In your article you first tell us what the answer is not. It is not twisty light bulbs and recycling and hybrid cars. Not that we shouldn’t  do these things—we should—but that as you put it: “People perceive—correctly—that their individual actions will not make a decisive difference in the atmospheric concentration of CO2…”  And: “Most of us are fundamentally ambivalent about going green: We like cheap flights to warm places, and we’re certainly not going to give them up if everyone else is taking them.  Since all of us are in some way the beneficiaries of cheap fossil fuel, tackling climate change has been like trying to build a movement against yourself—it’s as if gay-rights movements had to be constructed entirely from evangelical preachers, or the abolition movement from slaveholders.”

 This is an important point, and worth pausing on.  One of the topics I’ve focused on over the last few years is the psychology of environmentalism, and I’ve used my own ambivalent self as a test case.  And one of the things that has kept me from getting up on the global warming stump is my own hypocrisy.  Last summer, for instance, I drove thousands of miles following the trail of Wallace Stegner and Ed Abbey, trying to write a book about the two men that would, at least in small part, inspire others toward environmental action.  You see the problem there, right?  “We are all hypocrites,” said my friend the river activist Dan Driscoll, “But we need more hypocrites who fight.”  Sure, yes, true.  But I still think the undermining hypocrisy hamstrings a lot of us.  How to wave a fist against the oil companies with one hand and reach for the pump with the other?  How?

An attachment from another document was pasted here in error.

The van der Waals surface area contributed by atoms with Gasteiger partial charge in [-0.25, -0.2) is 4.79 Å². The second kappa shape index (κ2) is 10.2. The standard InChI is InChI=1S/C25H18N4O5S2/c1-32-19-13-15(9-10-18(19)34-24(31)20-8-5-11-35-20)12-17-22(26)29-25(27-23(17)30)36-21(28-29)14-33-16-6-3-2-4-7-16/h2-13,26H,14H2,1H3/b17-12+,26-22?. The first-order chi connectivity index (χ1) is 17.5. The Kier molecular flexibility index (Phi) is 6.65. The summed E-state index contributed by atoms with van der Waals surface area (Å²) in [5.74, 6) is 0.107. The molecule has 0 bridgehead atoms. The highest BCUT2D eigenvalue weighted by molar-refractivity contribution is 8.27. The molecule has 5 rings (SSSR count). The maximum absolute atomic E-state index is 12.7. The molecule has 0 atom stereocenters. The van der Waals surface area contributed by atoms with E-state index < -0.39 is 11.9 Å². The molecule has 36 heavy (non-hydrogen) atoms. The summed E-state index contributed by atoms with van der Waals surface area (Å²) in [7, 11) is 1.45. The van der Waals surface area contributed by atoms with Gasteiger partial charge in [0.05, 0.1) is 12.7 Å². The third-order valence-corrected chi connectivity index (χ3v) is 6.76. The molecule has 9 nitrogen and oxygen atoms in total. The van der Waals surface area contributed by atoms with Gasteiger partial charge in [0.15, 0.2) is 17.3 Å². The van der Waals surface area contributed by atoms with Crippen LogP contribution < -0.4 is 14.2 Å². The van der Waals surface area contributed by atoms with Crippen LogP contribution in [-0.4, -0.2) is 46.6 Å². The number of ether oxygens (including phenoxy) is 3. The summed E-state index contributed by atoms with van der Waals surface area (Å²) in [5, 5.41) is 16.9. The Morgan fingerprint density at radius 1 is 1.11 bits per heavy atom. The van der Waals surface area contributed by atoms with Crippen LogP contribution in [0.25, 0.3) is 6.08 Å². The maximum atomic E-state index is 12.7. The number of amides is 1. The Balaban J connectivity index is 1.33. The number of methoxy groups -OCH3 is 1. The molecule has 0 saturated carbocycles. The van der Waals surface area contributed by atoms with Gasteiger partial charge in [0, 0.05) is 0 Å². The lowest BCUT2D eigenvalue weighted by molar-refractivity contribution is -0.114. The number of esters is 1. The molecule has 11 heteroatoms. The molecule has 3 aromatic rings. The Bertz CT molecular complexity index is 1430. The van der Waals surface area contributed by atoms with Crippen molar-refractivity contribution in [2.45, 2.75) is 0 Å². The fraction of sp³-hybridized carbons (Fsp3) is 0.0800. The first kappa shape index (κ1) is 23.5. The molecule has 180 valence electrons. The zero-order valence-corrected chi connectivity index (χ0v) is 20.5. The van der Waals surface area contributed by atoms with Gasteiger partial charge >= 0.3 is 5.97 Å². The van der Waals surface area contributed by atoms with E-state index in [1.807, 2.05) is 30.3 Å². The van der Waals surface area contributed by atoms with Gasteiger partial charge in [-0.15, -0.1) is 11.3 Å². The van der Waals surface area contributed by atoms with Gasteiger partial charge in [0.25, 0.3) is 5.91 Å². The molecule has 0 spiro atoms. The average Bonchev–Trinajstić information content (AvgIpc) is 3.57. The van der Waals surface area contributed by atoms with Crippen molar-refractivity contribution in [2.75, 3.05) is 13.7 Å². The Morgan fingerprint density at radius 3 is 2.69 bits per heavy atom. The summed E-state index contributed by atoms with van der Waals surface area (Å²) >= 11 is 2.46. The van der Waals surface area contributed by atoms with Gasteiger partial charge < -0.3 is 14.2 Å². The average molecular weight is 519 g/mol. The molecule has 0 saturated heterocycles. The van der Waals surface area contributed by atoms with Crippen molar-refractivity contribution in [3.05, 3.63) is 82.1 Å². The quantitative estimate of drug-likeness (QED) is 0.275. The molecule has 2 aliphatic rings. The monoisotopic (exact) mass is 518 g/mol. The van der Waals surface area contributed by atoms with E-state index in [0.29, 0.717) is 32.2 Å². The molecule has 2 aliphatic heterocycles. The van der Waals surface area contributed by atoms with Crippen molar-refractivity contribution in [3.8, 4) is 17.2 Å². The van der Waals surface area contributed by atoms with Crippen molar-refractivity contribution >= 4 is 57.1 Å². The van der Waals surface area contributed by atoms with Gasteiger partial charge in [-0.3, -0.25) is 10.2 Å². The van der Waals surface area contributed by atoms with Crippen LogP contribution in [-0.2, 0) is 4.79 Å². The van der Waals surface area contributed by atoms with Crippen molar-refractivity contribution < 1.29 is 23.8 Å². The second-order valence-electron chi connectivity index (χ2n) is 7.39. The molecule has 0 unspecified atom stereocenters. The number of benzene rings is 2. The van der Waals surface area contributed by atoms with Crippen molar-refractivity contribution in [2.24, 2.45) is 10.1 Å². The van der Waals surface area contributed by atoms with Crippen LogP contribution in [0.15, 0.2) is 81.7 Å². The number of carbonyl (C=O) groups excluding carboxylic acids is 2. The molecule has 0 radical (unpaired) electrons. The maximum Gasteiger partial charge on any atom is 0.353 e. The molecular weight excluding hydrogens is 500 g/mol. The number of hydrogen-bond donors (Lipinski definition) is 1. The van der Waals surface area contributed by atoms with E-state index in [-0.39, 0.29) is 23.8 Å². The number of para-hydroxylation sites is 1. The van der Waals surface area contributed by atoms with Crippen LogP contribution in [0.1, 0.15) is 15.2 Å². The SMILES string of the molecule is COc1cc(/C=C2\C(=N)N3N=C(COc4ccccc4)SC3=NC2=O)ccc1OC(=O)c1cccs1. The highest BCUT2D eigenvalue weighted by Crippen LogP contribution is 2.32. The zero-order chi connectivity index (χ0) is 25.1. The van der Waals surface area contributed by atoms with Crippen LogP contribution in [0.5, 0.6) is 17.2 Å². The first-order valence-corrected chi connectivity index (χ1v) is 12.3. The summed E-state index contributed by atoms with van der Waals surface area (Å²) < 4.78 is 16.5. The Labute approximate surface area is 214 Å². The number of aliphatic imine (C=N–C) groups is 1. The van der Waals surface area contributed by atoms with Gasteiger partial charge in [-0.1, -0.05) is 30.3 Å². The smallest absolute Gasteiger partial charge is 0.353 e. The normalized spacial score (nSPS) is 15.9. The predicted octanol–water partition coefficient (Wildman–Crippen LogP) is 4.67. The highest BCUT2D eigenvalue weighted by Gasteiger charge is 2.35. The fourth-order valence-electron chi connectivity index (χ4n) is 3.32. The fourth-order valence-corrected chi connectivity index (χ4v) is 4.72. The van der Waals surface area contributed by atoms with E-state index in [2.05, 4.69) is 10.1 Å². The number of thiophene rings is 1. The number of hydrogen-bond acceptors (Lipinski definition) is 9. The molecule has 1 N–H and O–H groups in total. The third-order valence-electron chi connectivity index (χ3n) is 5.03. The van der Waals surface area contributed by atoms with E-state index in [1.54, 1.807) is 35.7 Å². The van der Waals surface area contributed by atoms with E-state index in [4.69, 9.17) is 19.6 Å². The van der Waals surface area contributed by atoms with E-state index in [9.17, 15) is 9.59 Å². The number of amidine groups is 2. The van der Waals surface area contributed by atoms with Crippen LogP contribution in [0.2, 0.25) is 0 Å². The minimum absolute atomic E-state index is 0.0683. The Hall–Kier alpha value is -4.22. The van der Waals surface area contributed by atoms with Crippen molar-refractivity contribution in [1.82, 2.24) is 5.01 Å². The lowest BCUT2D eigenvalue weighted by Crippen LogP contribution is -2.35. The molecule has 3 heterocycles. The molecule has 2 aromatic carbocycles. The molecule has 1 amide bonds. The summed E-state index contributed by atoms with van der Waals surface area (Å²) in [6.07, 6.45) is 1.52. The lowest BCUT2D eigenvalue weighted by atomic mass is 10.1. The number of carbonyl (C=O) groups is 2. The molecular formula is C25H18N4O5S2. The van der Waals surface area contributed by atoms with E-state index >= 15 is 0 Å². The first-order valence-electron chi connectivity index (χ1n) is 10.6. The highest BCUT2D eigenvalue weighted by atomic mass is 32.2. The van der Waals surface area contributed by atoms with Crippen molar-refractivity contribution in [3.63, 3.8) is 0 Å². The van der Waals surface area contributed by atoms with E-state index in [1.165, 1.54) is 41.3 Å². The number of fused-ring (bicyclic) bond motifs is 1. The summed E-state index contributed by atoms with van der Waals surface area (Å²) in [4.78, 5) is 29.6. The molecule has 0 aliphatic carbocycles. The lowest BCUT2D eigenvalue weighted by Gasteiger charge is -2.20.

Your article helps me start to answer this basic question. It doesn’t let me off the hook entirely, but it reminds me that we are all on our hooks together.  And it reminds me that while individual action may be a moral imperative, it is not the larger answer to a larger change.  Take the case of Civil Rights, another paradigm-shifting change, as an example. Treating your fellow humans as equals may be a moral imperative, but creating laws, though it springs from the personal, is something else.   (But here my brain is getting knotted up again: isn’t being a wasteful person who battles global warming like being a racist who supports civil rights?  Help me, Bill!)

Anyway, let’s say we accept our own hypocrisy, that we realize that we are just part of a wasteful culture, and that that shouldn’t stop us from trying to change that culture (since, as it happens, that culture is helping destroy the world.)  What’s next?  Well, you tell us: next we fight.

Let’s stop for a second and imagine the world were being attacked by giant spidery aliens.  If that were the case, if it were fight or perish, we would all fight.  I for one wouldn’t diddle around worrying about whether or not I’m a hypocrite or if I was using my car or air conditioner too much; I’d break out my gun.  But who is the enemy?  Who are the spidery aliens?  Who do I shoot at?

 You tell us that, too.  I won’t go into all you math but it boils down to three things:

  1. If the temperature rises 2 degrees Celsius we can kiss goodbye to the environment that we all know and that humankind evolved in.